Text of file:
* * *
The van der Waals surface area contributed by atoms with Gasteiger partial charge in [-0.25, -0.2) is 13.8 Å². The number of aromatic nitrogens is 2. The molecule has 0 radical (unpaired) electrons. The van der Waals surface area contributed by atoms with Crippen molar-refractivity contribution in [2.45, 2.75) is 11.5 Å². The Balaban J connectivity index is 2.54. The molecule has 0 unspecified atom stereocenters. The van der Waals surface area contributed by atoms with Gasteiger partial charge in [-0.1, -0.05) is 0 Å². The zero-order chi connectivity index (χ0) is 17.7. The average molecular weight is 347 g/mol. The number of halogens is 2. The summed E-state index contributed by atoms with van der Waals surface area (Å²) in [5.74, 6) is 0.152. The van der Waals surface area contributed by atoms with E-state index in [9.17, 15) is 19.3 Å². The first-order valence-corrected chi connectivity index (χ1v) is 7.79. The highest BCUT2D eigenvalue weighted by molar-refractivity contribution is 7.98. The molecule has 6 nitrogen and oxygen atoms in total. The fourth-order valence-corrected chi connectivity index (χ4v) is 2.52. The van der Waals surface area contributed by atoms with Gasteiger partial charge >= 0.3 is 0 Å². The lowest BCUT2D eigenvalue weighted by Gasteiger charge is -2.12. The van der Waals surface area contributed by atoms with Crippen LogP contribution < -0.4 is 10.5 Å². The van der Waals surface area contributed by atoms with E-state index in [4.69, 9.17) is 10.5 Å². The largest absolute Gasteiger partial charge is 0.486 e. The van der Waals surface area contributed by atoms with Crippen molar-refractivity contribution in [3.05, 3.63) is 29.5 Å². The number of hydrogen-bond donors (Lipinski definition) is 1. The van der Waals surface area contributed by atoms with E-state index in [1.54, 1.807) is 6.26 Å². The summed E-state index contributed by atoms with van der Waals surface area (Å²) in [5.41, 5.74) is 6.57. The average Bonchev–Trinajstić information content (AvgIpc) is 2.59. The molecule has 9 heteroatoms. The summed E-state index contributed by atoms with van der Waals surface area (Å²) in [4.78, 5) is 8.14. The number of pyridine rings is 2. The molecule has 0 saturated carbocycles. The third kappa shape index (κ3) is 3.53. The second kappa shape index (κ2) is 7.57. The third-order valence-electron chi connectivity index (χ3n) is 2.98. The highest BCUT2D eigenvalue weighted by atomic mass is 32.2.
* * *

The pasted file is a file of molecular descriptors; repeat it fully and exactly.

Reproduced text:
The van der Waals surface area contributed by atoms with Gasteiger partial charge in [-0.25, -0.2) is 13.8 Å². The number of aromatic nitrogens is 2. The molecule has 0 radical (unpaired) electrons. The van der Waals surface area contributed by atoms with Crippen molar-refractivity contribution in [2.45, 2.75) is 11.5 Å². The Balaban J connectivity index is 2.54. The molecule has 0 unspecified atom stereocenters. The van der Waals surface area contributed by atoms with Gasteiger partial charge in [-0.1, -0.05) is 0 Å². The zero-order chi connectivity index (χ0) is 17.7. The average molecular weight is 347 g/mol. The number of halogens is 2. The summed E-state index contributed by atoms with van der Waals surface area (Å²) in [5.74, 6) is 0.152. The van der Waals surface area contributed by atoms with E-state index in [9.17, 15) is 19.3 Å². The first-order valence-corrected chi connectivity index (χ1v) is 7.79. The highest BCUT2D eigenvalue weighted by molar-refractivity contribution is 7.98. The molecule has 6 nitrogen and oxygen atoms in total. The fourth-order valence-corrected chi connectivity index (χ4v) is 2.52. The van der Waals surface area contributed by atoms with Gasteiger partial charge >= 0.3 is 0 Å². The lowest BCUT2D eigenvalue weighted by Gasteiger charge is -2.12. The van der Waals surface area contributed by atoms with Crippen LogP contribution < -0.4 is 10.5 Å². The van der Waals surface area contributed by atoms with E-state index in [4.69, 9.17) is 10.5 Å². The largest absolute Gasteiger partial charge is 0.486 e. The van der Waals surface area contributed by atoms with Crippen molar-refractivity contribution in [3.05, 3.63) is 29.5 Å². The number of hydrogen-bond donors (Lipinski definition) is 1. The van der Waals surface area contributed by atoms with E-state index in [1.54, 1.807) is 6.26 Å². The summed E-state index contributed by atoms with van der Waals surface area (Å²) in [5.41, 5.74) is 6.57. The average Bonchev–Trinajstić information content (AvgIpc) is 2.59. The molecule has 9 heteroatoms. The summed E-state index contributed by atoms with van der Waals surface area (Å²) in [4.78, 5) is 8.14. The number of pyridine rings is 2. The molecule has 0 saturated carbocycles. The third kappa shape index (κ3) is 3.53. The second kappa shape index (κ2) is 7.57. The third-order valence-electron chi connectivity index (χ3n) is 2.98. The highest BCUT2D eigenvalue weighted by atomic mass is 32.2.